At least MSF was spared having its facilities bombed. The UN and the Red Cross have had to deal with that as well. Did the UN protest to the US? After all, Koffe Annan seems to be one the strongest supporters of this action.
First of all it wasn't a UN compound. It was an NGO compound working with the UN on probably the most important project that the UN has inside of Afghanistan, which is clearing the mines. There are 10,000 Afghans working that clear the mines inside Afghanistan. Afghanistan, by the way, has the largest amount of landmines in the world. This is along with drought and all the rest.
I think that in the last few years, we have had many crises with the Taliban. We have been very close to pulling out of Afghanistan.
Why do you think that they want to force these agencies out? After all, on some level, they still have to feel that you are doing a service to their people.
There is no doubt that together with the Afghans, the voluntary community and UN, etc. were running all of the social services inside of Afghanistan. There is no doubt of this. I think that the Taliban acknowledges that. I think that it was, and I agree with Nicolas here, it was when the humanitarian coincided with the political (that the Taliban reacted). You should not forget that the Taliban were isolated, you should not forget that there was a Security Council resolution two years ago and then there was another sanction resolution a year ago. The only way for the Taliban to draw the attention of the international community against their isolation was to make the lives of the humanitarian and Afghan people worse.
And to blow up statues of Buddha. Their argument was your ignoring us, you're not helping us, and we're going to blow up these statues.
I think that it's against the irony of the relationship between the humanitarian and the political. Things went wrong in Afghanistan because there was not a political solution for 22 years. I hope that we're not giving the impression that we have capacity to solve the problem in Afghanistan. Unless, there is a political solution and a solution to which gives stability to the people, there is no way that any of us-the best of us-can fix the problem in Afghanistan. Because we don't have that capacity.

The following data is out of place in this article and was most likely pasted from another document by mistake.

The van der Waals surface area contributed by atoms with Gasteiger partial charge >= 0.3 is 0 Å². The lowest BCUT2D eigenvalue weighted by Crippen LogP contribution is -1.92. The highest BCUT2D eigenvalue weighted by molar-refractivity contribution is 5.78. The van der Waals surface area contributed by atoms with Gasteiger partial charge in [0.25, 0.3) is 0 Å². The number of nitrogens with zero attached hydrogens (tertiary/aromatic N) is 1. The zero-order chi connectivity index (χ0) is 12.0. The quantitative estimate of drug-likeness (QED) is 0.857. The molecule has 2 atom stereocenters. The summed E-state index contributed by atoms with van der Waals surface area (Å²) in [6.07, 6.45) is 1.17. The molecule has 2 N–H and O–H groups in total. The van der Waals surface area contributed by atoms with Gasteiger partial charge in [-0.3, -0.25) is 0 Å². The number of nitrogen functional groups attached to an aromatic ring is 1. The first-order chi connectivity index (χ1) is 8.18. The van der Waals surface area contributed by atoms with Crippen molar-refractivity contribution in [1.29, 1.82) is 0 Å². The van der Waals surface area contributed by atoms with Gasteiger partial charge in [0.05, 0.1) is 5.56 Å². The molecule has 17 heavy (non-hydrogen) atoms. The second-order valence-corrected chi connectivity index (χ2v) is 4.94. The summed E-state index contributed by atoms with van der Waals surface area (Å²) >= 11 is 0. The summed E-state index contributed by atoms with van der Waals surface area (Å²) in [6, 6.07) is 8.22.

In terms of the problems that the aid workers have been receiving inside of Afghanistan, the threats, etc. are really not coming from the Afghan people. These are members of the civil society who are because we've lacked a central government; they are picking up and really running the social services, providing health education and human rights services. So they are desperate for partnership with the international community. It really is coming from the Arab Afghans, these are the Arab mercenaries who are fighting along side the Taliban-almost thirty to forty percent of the Taliban forces are drawn from the Pakistani mercenaries who crossed the border (this also includes) the Arabs and the Pakistanis and the Kashmir's, and the Chechens, etc.
Which is what Nicolas said earlier, that it is not even sure if the Taliban is in control or not. You're saying that the non-Afghani Arabs in the country are really running the country these days? Not just Osama bin Laden but also many people who would be like him?
Right. They are trying to pick up. In fact, al-Rashid is one of the major trusts that is run by the terrorists groups as trying to get all foreigners out of Afghanistan. (They're doing this) because if you have anyone inside of Afghanistan, they will be bearing witness to the suffering. Particularly to the gender apartheid policies that have been carried out by the Taliban. So in that sense, if you drive all the foreigners and the journalists out, you can do what you really want to do which is to create a terrorist state and a war against women.